It’s Tuesday, December 1, and governments across Europe are getting hit hard with a youth climate lawsuit.

In September, six Portuguese youth activists filed a climate lawsuit in the European Court of Human Rights, claiming that 33 European countries are not moving fast enough in reducing greenhouse gas emissions and fighting climate change.

After months of waiting, the court has green-lit the case, which calls for more ambitious carbon emissions reductions from the continent’s governments. The 27 members of the European Union, as well as Norway, Russia, Switzerland, Turkey, Ukraine, and the U.K., are required to respond to the complaint by February 23.

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The case was filed after Portugal recorded its hottest July in 90 years — though the effort behind it began three years ago, after devastating forest fires in the Western European nation killed more than 120 people.

“It is no exaggeration to say that this could be the most important case ever tried by the European Court of Human Rights,” Marc Willers, a British lawyer representing the young plaintiffs, told the Guardian.

The court has made this case a priority, acknowledging community concerns around the wellbeing of future generations as the climate crisis worsens. “If we win, it will have a very significant effect throughout Europe,” said Gerry Liston, a legal officer for a nonprofit called Global Legal Action Network that is supporting the youths’ efforts, when the suit was filed.

Cameron Oglesby

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Enbridge Line 3, an oil pipeline replacement and expansion project in Minnesota, won final approval for its permits from the Minnesota Pollution Control Agency. Environmental groups and Native American tribes opposed the project, arguing the pipeline will threaten water quality and worsen climate change by increasing oil production.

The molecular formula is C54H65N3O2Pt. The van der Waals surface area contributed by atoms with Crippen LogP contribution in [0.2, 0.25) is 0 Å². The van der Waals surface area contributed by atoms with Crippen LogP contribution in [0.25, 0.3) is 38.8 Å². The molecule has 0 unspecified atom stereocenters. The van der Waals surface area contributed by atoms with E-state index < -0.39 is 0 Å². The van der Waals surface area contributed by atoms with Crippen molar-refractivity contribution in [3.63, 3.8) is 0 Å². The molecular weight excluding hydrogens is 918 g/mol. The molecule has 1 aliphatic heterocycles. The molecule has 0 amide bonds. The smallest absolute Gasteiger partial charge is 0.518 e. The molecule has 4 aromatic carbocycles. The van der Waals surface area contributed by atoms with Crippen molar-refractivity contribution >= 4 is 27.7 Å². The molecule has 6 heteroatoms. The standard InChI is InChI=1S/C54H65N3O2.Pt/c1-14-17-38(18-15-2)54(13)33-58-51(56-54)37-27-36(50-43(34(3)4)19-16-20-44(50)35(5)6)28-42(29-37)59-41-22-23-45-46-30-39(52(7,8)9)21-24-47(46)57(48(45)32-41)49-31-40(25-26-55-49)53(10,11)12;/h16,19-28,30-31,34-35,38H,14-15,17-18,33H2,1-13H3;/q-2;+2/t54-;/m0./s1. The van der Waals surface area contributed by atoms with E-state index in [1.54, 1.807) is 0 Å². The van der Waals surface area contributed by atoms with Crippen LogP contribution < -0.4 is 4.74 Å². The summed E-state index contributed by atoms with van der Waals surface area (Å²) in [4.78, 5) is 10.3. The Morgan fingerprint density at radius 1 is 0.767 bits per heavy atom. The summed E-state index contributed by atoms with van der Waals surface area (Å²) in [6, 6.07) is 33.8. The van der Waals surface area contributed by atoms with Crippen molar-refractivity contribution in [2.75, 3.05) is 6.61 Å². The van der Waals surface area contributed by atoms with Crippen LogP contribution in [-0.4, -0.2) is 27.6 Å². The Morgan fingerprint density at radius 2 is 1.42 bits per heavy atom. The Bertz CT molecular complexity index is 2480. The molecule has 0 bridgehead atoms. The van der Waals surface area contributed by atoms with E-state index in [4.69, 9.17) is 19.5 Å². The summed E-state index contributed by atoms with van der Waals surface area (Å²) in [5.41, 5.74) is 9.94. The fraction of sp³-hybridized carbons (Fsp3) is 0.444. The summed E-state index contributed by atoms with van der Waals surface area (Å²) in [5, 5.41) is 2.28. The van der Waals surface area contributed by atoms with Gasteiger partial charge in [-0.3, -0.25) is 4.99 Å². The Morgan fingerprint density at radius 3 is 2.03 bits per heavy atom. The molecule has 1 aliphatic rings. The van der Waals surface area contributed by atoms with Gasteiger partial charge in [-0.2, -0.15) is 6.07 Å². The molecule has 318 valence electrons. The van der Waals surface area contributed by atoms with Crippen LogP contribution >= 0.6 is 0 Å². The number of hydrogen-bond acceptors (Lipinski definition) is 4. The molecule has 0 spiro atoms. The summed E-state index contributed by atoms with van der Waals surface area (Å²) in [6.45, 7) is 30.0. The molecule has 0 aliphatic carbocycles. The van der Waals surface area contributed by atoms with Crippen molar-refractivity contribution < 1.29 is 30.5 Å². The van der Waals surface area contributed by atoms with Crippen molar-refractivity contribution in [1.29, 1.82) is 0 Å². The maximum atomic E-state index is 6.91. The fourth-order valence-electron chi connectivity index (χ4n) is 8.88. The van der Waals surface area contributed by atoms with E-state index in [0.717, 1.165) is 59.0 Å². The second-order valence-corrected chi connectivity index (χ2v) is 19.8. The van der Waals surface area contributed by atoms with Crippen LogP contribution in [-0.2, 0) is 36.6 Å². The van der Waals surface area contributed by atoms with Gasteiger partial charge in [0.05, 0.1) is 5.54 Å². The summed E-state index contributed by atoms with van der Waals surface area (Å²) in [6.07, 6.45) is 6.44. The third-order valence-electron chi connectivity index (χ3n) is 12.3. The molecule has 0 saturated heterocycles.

Destruction of the Brazilian Amazon rainforest increased by 9.5 percent in 2020 over the previous year, hitting a 12-year high. Almost 3 million acres have been destroyed this year, according to data from Brazil’s national space research agency; the country had hoped to limit deforestation in the Amazon to a third of that acreage.

Eastern Australia is experiencing a record-breaking heat wave that has already sparked hundreds of small wildfires. “While bursts of heat and heat waves are normal for this time of year, what’s making this burst of heat exceptional is temperatures up to 18 degrees [C, or 32 degrees F] above average,” said Dean Narramore, a meteorologist at the Australian Bureau of Meteorology.

Emily Pontecorvo

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